Hearing Loss

 

What is hearing loss?

It is easy to take for granted how important your hearing is to how you perceive the world around you, until you begin to struggle to hear. From chatting with your family, to listening to music, playing sports and driving, your hearing factors into almost everything you do. Due to this, hearing loss can be quite confronting, whether it be losing a small amount of your hearing over time, or having your hearing deteriorate dramatically and quickly.

Hearing loss can occur due to an accident, brain injury, exposure to loud noise, coming into contact with chemicals or drugs or can simply happen as you age. Hearing loss is the result of something not working as it should, either within your ear or the hearing section of your brain. If you’re experiencing hearing loss, you may be simply having some trouble hearing everything that happens around you, or you may not be able to hear anything at all. Sounds could be muffled or no longer as clear as they once were, and this can force you to find other ways to fully understand interactions with the people around you, such as lip reading or relying on body language.

If you think you may be experiencing hearing loss, book a hearing test now.

Types of hearing loss

Your hearing can be lost instantly, in accidents or if there is damage caused to your brain, or it can deteriorate slowly over time. There are two main types of hearing loss.

Conductive hearing loss: Conductive hearing loss is a mechanical issue, occurring when sound isn’t correctly conducted from the world around you through to your middle ear which then sends these sounds on to your brain. The loss of sound wave conduction can be caused by any part of the soundwave’s journey, from the external ear, encompassing the ear canal to the middle ear, which is made up of the tympanic membrane (eardrum) and ossicles (small bones behind the ear drum). Conductive hearing loss often means that the sufferer can only hear sounds faintly or experiences diminished sound levels. Conductive hearing loss can often be remedied with medical or surgical intervention.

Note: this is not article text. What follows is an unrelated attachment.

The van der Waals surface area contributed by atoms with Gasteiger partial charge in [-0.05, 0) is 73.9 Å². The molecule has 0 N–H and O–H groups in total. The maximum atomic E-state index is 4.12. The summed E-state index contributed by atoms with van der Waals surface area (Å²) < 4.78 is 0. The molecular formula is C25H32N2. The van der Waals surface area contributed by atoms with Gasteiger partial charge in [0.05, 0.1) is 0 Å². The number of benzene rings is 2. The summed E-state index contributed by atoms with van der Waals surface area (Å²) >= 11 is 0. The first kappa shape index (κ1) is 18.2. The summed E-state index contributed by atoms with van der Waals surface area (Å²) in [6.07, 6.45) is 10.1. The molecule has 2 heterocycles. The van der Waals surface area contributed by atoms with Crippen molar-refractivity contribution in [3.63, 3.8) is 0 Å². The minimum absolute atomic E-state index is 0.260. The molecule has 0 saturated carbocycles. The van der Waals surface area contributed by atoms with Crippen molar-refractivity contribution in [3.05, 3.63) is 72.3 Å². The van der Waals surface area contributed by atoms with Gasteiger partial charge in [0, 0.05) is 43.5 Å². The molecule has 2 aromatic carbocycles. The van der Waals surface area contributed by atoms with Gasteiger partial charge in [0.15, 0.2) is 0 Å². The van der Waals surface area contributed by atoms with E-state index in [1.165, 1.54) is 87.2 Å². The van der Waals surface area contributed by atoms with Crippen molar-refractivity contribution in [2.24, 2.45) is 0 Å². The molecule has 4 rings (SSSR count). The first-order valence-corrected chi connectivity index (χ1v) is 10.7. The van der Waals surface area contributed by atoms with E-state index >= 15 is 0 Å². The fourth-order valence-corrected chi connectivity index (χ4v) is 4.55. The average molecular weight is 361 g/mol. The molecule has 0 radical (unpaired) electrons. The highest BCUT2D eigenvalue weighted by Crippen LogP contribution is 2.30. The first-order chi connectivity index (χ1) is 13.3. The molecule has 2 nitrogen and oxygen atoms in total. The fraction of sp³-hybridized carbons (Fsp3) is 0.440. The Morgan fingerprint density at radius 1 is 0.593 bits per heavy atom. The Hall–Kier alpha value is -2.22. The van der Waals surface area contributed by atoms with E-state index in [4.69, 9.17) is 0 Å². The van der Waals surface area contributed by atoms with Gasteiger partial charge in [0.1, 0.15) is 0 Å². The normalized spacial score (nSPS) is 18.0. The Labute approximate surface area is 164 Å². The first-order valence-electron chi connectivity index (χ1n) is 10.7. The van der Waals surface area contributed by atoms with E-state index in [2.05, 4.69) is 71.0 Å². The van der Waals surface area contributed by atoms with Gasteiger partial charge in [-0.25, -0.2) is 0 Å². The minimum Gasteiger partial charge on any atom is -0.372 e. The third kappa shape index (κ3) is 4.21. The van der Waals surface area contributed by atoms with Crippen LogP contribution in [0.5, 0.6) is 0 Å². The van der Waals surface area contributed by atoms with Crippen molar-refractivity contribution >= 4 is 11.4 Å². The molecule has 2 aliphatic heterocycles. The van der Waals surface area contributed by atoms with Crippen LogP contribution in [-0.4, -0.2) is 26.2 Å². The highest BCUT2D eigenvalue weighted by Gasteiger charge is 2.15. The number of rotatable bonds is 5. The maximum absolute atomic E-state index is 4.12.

Sensorineural hearing loss: The transmission of sound waves from the outside world to your middle ear may be working perfectly, however you may have problems sending these messages from your ear to your brain. This is known as sensorineural hearing loss. Previously referred to as “nerve deafness”, sensorineural hearing loss is usually a problem caused by your inner ear (your cochlear and associated organs) but can also be caused by the nerve which runs to the hearing center of your brain, the vestibulocochlear nerve. Sensorineural hearing loss can mean that sounds appear loud enough however, you may still have trouble understanding what they mean. You can be affected in either one or both of your ears by sensorineural hearing loss. In most cases the introduction of hearing devices is the best course of action for sensorineural hearing loss. In the case of profound hearing loss, a cochlear implant may be required.

A comprehensive hearing test is the only way to confirm the type and extent of your hearing loss.

If you feel you may be experiencing some degree of hearing loss, take our online hearing test now.

Signs of hearing loss

While hearing loss can come about immediately or gradually, there are a range of symptoms which may indicate you are experiencing a diminishing ability to hear clearly, these include:

  • Family and friends have suggested you may be having problems hearing them
  • You have difficulty understanding what people are saying to you
  • You have been exposed to loud noises regularly throughout your life
  • You are always asking people to repeat themselves
  • You have trouble understanding the direction sounds come from
  • You find yourself lip reading
  • Your television or radio is at full volume/high volume but you still have trouble hearing it
  • Background noise makes conversations difficult
  • You feel that everyone mumbles around you
  • You feel left out of conversations
  • You miss the doorbell or telephone ringing
  • You find higher pitched voices harder to hear e.g. children’s voices
  • Soft sounds are particularly difficult to hear

Find out more about the causes of hearing loss here.

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